Last updated August 10, 2021
The housing market boomed with the pandemic as more people moved to lower-cost cities, driving up the market in those areas. Per Zillow, the average increase for US homes was about 13%, but in certain cities, like Austin, Texas, it increased by a whopping 30%. In Montana, the price increased by 18.4%.
How has the housing market affected the rents?
With the hot housing market, baby boomers and younger homeowners listed their houses to seize the opportunity. Once their houses are sold, they either buy in the hot market or become renters. Those that can work from home can continue to relocate to lower-cost cities. With the business reopening, those returning to office work in larger cities will need to rent. High home prices have created more renters, with buyers either outbid or wanting to wait until the market cools down.
The demand for single-family homes and apartments in smaller cities has soared. It is a terrible time to buy and rent. From Market Watch, the top 10 cities require wages greater than $39/hour. Housing wage is “the hourly pay a worker must make to afford a home at the fair market rent without spending more than a third of their income on housing costs.”
Per Apartment.com, rent increased by 7.5% over the past year and will continue to grow as the demand continues. “I think we’re going to see increases for the next 12 to 18 months,” said Robert Pinnegar, president of the National Apartment Association. “We’ve never had three generations in the rental housing space, at least not in the numbers we’re seeing now.”
Did the eviction moratorium contribute to the crisis?
“About 23% of small landlords, owning between one and three single-family homes, planned to sell at least one property due to difficulties caused by the eviction ban, according to a February survey of 1,000 such owners by the National Rental Home Council” per Reuters.
This could reshape the market in the United States. Local landlords, ranging from small “mom-and-pop” owners with a few units, provide the bulk of rental properties and affordable homes. But with the eviction ban, these local landlords have experienced financial hardship. They are essentially small business homeowners who need to pay property tax, utilities, and upkeep. With no income, they are forced to use other income, if they have one, tap into their savings, or sell the properties to more giant corporations.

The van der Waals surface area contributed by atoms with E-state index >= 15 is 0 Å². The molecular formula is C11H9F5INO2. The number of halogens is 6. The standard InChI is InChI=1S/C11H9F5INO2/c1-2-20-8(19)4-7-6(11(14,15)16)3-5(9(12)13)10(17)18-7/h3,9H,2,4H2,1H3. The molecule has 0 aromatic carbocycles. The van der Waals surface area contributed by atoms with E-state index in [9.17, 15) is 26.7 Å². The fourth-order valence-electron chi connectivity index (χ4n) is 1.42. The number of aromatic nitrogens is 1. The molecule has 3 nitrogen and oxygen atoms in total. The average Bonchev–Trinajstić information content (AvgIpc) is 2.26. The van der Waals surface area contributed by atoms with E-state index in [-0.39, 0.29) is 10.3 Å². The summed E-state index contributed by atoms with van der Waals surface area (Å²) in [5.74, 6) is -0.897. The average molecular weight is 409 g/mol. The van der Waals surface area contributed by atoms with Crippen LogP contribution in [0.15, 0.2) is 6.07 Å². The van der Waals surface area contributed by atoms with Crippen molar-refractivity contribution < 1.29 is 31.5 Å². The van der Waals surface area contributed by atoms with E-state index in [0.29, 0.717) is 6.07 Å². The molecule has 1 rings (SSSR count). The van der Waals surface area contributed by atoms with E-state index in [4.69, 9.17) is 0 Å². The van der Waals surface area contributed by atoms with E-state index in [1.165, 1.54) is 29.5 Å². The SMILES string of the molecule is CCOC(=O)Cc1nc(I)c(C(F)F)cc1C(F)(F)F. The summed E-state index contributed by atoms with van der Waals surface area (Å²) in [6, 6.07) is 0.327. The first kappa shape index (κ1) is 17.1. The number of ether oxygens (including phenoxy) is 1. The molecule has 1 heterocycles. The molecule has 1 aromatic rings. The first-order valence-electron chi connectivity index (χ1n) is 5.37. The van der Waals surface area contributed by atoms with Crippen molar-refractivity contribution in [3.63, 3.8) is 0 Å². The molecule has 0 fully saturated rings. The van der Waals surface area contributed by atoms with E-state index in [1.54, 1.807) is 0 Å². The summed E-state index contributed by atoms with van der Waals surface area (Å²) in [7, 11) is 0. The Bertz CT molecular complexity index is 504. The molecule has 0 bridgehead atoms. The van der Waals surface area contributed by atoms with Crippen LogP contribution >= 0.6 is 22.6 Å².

Mom-and-pop landlords may lower the rents for good renters that pay on time or be more lineate on the rents. Some landlords are also increasing the rent to be conservative and make up for their losses in other rentals. In specific locations, there is no rental cap, so prices are growing. Renters are bidding for the homes and driving up the rents.
More affordable listings are not available as the eviction moratorium has been extended till October 3rd in areas where COVID 19 is rampant. Less supply means a higher price.
Large Corporation now the Landlord
Blackstone and JP Morgan are buying up neighborhoods and renting them out. This makes home buying more difficult for first-time home buyers and fixed-income buyers. Corporations can make cash offers or offer higher prices since they have lower interest rates than the general public.
When large corporations take over neighborhoods, there are fewer homes to buy, and more renters will look for rentals. Prices will continue to spike. Affordability will remain an issue for the future to come.
Let’s hope the housing market continues to cool down and help Americans find affordable homes.
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